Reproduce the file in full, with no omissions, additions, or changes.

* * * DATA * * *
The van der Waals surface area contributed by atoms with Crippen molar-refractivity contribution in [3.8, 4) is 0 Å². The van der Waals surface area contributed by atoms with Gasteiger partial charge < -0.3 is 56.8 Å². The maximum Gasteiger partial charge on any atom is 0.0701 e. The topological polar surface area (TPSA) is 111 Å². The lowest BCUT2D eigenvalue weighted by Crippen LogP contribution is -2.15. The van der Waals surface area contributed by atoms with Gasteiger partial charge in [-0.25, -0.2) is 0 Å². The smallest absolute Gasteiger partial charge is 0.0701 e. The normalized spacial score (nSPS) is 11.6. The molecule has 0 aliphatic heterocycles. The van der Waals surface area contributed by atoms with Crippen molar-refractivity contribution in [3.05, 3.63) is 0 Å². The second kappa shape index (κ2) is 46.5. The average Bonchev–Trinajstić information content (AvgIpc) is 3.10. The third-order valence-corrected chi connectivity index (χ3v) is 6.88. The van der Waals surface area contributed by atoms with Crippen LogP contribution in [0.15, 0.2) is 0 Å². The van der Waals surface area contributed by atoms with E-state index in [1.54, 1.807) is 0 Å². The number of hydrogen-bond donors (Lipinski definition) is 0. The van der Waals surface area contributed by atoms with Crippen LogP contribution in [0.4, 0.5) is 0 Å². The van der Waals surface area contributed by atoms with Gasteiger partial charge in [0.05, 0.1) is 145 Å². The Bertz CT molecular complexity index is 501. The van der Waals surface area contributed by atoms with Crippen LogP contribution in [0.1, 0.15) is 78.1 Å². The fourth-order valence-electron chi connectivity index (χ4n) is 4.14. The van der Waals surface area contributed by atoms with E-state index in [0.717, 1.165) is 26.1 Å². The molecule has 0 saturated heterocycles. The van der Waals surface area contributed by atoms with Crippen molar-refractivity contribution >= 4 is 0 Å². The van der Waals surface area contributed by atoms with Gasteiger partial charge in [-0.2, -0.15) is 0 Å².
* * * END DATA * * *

The van der Waals surface area contributed by atoms with Crippen molar-refractivity contribution in [3.8, 4) is 0 Å². The van der Waals surface area contributed by atoms with Gasteiger partial charge < -0.3 is 56.8 Å². The maximum Gasteiger partial charge on any atom is 0.0701 e. The topological polar surface area (TPSA) is 111 Å². The lowest BCUT2D eigenvalue weighted by Crippen LogP contribution is -2.15. The van der Waals surface area contributed by atoms with Gasteiger partial charge in [-0.25, -0.2) is 0 Å². The smallest absolute Gasteiger partial charge is 0.0701 e. The normalized spacial score (nSPS) is 11.6. The molecule has 0 aliphatic heterocycles. The van der Waals surface area contributed by atoms with Crippen molar-refractivity contribution in [3.05, 3.63) is 0 Å². The second kappa shape index (κ2) is 46.5. The average Bonchev–Trinajstić information content (AvgIpc) is 3.10. The third-order valence-corrected chi connectivity index (χ3v) is 6.88. The van der Waals surface area contributed by atoms with Crippen LogP contribution in [0.15, 0.2) is 0 Å². The van der Waals surface area contributed by atoms with E-state index in [1.54, 1.807) is 0 Å². The number of hydrogen-bond donors (Lipinski definition) is 0. The van der Waals surface area contributed by atoms with Crippen LogP contribution in [0.4, 0.5) is 0 Å². The van der Waals surface area contributed by atoms with Gasteiger partial charge in [0.05, 0.1) is 145 Å². The Bertz CT molecular complexity index is 501. The van der Waals surface area contributed by atoms with Crippen LogP contribution in [0.1, 0.15) is 78.1 Å². The fourth-order valence-electron chi connectivity index (χ4n) is 4.14. The van der Waals surface area contributed by atoms with E-state index in [0.717, 1.165) is 26.1 Å². The molecule has 0 saturated heterocycles. The van der Waals surface area contributed by atoms with Crippen molar-refractivity contribution >= 4 is 0 Å². The van der Waals surface area contributed by atoms with Gasteiger partial charge in [-0.2, -0.15) is 0 Å².